The Kollel library, which includes
the Nina Lowy and Rina Pushett
Memorial Library, has an
extensive collection of over
12,000 books and is considered
one of the largest and most
important collections of Hebrew
works in Australia. The library contains a large array of seforimon many varied and eclectic subjects, such as the International Date Line in Jewish Law. The Kollel’s comprehensive Halacha section contains hundreds of commentaries on the codified works of the Rambam and Shulchan Aruch, as well as on specific subjects such as Jewish festivals, Jewish marriage and divorce, Kashrus, circumcision, medicine, laws of mourning, STa"M, and numerous other subjects. In addition, the Kollel has an extensive selection of Responsa authored by the great Rabbinic leaders from medieval times till present.
As the study of Talmud is a core subject taught at the Kollel, the Kollel houses an extensive collection of commentators on the Talmud from the early medieval commentators till the leading sages of contemporary times. In addition, the Kollel regularly expands its collection, with particular emphasis in acquiring new works on the subjects of study taught at the kollel.
In the area of Chumash [Bible] and ethical development [mussar], the Kollel recently expanded and refurbished its Chaim Aryeh Deutch mussar library. The library includes a large selection of works in both Hebrew and English, as well as a lending library which is also available to the general public. For those wishing to listen to audio lectures on these and other subjects, the Kollel’s Rodney and Lynda Adler multimedia library and self-service Kol HaLoshon kiosk, has over ten thousand lectures presented by hundreds of renowned Rabbinic figures from around the world, to choose from.
The Kollel also has obtained a state of the art digital library which includes the critically acclaimed Otzer Hachochma and Bar Ilan Responsa collection, with over 50,000 Torah works in digital format. The Kollel allows students to access the collection as well as to print copies for their use.
The Kollel’s Torah library is open during school hours, as well as on weekends and evenings.
Among the innovative educational programs offered to students at the Kollel are its live videoconference seminars on extracurricular topics. These periodic seminars grant students direct interaction with leading Torah educators from around the world. These in-depth lectures, which cover a wide range of topics of Talmudic law and thought, are followed by question and answer sessions in which students have the opportunity to have their queries addressed by the foremost experts in Talmudic jurisprudence.
Among the world-renowned speakers to address the Kollel are Rabbi Shmuel Kaminetzky, senior member of the council of Torah sages of Agudath Israel of America, Rabbi Moshe Heinemann, Director of Star K Kashrus authority and Rabbi Yisroel Belsky, senior Kashrus advisor of the Orthodox Union Kashrus authority.
Some of the topics covered in past seminars were:
The laws of netilas yadayim, yayin nesech, Identification of kosher fowl, fish and mammals, the laws of shechita, hilchos Pesach, the kosher kitchen, Kashrus in the industrial setting, and tevilas kailim. On topics of general interest, the Kollel invites the entire community to attend the lecture.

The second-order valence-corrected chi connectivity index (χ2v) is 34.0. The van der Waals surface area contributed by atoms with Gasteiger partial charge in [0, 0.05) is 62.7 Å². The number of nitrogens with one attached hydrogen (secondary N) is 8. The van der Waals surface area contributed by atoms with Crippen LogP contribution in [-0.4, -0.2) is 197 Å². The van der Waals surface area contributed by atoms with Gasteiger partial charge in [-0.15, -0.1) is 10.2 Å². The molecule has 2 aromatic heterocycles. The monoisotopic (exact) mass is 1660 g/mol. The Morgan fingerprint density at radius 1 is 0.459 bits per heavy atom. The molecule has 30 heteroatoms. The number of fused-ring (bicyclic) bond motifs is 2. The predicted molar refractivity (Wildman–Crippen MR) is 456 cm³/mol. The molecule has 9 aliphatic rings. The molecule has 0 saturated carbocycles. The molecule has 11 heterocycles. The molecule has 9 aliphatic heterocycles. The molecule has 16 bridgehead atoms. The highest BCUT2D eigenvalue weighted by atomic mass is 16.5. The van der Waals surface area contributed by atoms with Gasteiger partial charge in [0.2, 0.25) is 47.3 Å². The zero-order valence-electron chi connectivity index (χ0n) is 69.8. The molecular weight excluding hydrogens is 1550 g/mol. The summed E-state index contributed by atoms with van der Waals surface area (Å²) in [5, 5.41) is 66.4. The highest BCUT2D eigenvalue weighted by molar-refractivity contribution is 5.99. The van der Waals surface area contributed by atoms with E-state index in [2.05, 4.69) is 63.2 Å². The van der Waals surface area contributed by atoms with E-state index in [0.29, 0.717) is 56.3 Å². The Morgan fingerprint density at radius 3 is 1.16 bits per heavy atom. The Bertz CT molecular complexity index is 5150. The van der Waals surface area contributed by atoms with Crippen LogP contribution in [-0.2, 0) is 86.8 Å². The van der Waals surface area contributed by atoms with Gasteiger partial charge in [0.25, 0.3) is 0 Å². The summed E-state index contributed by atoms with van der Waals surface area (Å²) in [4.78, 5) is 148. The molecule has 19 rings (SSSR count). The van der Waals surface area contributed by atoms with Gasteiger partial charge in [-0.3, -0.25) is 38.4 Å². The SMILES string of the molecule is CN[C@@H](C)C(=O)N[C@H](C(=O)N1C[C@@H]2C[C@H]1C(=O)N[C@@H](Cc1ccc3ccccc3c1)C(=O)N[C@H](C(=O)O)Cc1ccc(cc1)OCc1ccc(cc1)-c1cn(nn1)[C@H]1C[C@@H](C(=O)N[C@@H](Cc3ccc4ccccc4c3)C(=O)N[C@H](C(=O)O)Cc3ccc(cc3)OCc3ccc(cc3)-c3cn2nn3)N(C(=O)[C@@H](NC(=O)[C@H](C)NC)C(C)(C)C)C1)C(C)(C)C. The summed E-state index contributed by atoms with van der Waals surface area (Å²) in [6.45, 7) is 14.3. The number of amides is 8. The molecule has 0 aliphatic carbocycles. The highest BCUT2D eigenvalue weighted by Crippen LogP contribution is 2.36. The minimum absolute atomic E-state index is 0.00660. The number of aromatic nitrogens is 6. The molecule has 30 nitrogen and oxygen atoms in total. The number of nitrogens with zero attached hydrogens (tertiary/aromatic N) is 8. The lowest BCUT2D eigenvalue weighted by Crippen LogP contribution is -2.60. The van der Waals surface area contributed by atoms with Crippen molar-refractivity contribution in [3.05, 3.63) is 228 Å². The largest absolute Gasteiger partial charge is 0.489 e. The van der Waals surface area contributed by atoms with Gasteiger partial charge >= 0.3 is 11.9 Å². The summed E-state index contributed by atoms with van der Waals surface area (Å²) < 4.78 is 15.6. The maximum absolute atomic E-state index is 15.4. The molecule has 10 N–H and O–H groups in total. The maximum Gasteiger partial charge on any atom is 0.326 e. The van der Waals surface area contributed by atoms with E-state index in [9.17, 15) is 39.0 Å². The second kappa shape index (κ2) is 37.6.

Chavrusa study – study partners
The Talmud (Sukka 49b) teaches:
What is meant by the verse (Proverbs 31:26) ‘And the Torah of kindness is upon her tongue?’ Now, is there Torah of kindness, and Torah that is not of kindness? Rather, Torah that is taught to others is considered Torah of kindness. Torah that is not taught to others, is considered Torah that is not kindness.
This above statement represents one of the guiding philosophies of Torah study at the Kollel. The Kollel is dedicated to enable each student to maximize their fullest potential in Torah growth and learning. To this end, the staff encourages students who are having difficulty with a specific area of study, to approach their lecturer, or any member of the faculty, for extra assistance. It is not uncommon to find an instructor or senior faculty member, spending time with an individual student after school sessions, who was seeking additional clarification on a given subject.
The Kollel also encourages students to actively assist a weaker student, such as by volunteering to study the subject with them. The Kollel has in place a chavrusa program, where older students are requested to allot some time each day to learn with a younger or weaker study partner. An advantage of the give-and-take chavrusa study system – over the more traditional tutoring method – is that in the chavrusa setting each participant views themselves as an equal partner in the learning experience. This is opposed to a student/teacher relationship, where one party actively imparts information to the other and the recipient largely views themselves as merely the beneficiary of the other’s largesse. An additional benefit is also accrued to the stronger student. Through the reciprocal nature of the dynamic interplay in the chavrusa interaction, the information becomes crystallized to the one imparting the information, while enhancing his communication skills.